Tai Chi Styles for Beginners: Differences and History
Like some prestigious universities in the U.S. (think Yale, Harvard, and Stanford), four major schools or tai chi styles have been named after their founders. Each school or lineage has its distinctive style or tai chi techniques.
Four major tai chi family styles are the Chen, Yang, Wu , and Hao styles . The fifth major tai chi style is actually a group of styles known as Combination styles. These combine elements from different tai chi styles and may include movements from other martial arts forms.
Each of the tai chi styles executes movements slightly differently than the others. You can see this in the diagram below, where the same movement is shown from the Chen, Yang, and Wu tai chi styles.
In this section, you’ll find information on the 5 major tai chi styles:
1. The Chen style is characterized by alternating slow and explosive movements. It can be difficult for beginners because of the complex movements and physical coordination required. Read more about the first known tai chi style, the Chen.
2. The Yang style was derived from the Chen tai chi style. Although not the oldest, it is the most popular and widely practiced style today. Find out more about the popular Yang style.
3. The Wu tai chi style is a third generation style, derived from the Yang. Read about the Wu tai chi style here.
4. The Hao style. Because this style does not have many practitioners, even in China, it will not be discussed further here.
5. Combination Styles are actually made up of a number of schools. Each brings its own unique mix of tai chi movements with moves from other martial arts.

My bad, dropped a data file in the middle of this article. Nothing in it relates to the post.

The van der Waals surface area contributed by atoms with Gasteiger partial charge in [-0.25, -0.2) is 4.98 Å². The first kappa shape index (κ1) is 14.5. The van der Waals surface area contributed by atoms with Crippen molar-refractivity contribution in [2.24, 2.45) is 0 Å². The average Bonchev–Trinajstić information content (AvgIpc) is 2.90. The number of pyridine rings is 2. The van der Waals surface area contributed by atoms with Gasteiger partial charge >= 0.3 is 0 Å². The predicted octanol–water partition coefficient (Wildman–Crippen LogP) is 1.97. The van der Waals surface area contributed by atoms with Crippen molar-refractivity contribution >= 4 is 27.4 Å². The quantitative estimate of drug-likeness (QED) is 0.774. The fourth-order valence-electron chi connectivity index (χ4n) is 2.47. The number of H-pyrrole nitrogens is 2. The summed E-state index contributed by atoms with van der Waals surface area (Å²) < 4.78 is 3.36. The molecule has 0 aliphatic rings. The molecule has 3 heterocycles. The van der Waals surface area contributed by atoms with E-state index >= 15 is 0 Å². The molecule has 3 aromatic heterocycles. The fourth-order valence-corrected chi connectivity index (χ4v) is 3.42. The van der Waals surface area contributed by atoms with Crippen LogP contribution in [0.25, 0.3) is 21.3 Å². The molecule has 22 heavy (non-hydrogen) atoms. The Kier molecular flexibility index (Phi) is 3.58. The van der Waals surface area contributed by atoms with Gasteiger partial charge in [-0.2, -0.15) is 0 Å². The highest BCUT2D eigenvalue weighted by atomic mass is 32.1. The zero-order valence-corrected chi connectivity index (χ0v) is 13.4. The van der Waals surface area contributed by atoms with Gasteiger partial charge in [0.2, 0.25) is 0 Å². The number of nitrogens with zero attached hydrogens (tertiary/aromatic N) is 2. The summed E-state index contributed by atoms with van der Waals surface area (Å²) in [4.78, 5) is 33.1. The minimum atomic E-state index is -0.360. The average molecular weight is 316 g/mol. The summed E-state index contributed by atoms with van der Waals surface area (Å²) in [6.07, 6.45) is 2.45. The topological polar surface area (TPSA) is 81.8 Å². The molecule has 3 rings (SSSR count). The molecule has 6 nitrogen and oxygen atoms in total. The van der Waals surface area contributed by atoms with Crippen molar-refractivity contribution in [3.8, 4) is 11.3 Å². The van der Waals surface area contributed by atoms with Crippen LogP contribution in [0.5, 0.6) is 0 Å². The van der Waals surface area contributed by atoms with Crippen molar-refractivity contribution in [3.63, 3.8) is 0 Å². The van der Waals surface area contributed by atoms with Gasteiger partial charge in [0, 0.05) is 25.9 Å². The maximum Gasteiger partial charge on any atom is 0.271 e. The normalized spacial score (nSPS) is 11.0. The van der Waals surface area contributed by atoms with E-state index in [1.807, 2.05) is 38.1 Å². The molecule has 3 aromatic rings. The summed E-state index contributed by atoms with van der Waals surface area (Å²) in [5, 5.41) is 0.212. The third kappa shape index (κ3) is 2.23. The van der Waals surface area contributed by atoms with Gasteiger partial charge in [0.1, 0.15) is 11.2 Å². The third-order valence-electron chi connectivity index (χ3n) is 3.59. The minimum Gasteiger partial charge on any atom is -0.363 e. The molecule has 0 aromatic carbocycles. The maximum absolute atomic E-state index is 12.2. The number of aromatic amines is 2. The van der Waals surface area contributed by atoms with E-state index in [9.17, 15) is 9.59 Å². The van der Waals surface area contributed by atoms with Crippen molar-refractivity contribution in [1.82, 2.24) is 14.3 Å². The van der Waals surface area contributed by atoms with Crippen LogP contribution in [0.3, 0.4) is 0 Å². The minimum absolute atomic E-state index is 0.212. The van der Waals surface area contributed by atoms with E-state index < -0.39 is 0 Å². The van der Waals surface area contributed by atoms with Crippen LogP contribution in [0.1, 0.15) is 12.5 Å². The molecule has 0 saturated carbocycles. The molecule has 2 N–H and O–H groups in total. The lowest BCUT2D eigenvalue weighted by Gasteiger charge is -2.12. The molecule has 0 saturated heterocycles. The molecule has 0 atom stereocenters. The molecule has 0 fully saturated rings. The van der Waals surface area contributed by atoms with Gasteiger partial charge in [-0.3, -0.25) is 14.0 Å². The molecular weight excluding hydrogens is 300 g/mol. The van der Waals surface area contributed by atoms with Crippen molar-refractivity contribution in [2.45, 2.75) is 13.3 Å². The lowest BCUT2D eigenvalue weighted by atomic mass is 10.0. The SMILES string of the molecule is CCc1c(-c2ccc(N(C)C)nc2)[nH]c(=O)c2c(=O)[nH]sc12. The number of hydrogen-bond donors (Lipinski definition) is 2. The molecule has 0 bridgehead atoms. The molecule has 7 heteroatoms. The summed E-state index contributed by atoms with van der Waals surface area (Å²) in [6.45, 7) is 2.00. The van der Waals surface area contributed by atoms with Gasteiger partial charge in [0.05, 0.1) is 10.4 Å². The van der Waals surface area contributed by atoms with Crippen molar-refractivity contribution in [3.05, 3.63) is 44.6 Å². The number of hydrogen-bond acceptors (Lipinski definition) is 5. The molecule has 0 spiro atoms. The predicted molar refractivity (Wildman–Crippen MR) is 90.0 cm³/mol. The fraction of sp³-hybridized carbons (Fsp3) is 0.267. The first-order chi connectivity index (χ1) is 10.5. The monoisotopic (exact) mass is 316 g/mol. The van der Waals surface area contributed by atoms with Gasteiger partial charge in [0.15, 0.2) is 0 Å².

In addition, read about:
• Criteria to analyze tai chi style differences: tempo and framesize
• History and evolution of the different tai chi styles
Tai Chi Style Differences. Two simple criteria for describing styles are: tempo or speed, and how expansive the movements are, or frame size. Click here for a direct comparison of the Chen, Yang, and Wu styles in terms of tempo and frame size.
Other, less easily observed criteria include: whether the feet are parallel, weight distribution in stances, and how the elbows are used.
Different Styles, Different Flavors. The health benefits and martial arts techniques are bundled into the Chen, Yang, and Wu tai chi styles. From that standpoint, it doesn’t matter which style you practice. They’re just different flavors of this very rich, multi-faceted art.
Combination Styles. Combination styles mix and match movements from the Chen, Yang, and Wu tai chi styles along with those from other internal martial arts. Some combination styles have even used elements from kung fu and wrestling. Combination styles known in the West include the Sun style and Fu style. Western Styles. A number of Western or nontraditional styles of tai chi have also been developed, but they simplify the principles of body alignments and energy mechanics—and yield fewer or less profound benefits to practitioners.
Evolution of the Tai Chi Styles. Differences between the various tai chi styles can be largely explained in terms of the style history and origin.
The Chen is the first known tai chi style. The Yang is a second generation style, derived from the Chen. The Wu is a third generation style, derived from the Yang style. Western styles are the most recent tai chi styles.
Read more details about the history and evolution of the different tai chi styles here.
Next: Read about tai chi style trademarks and differences.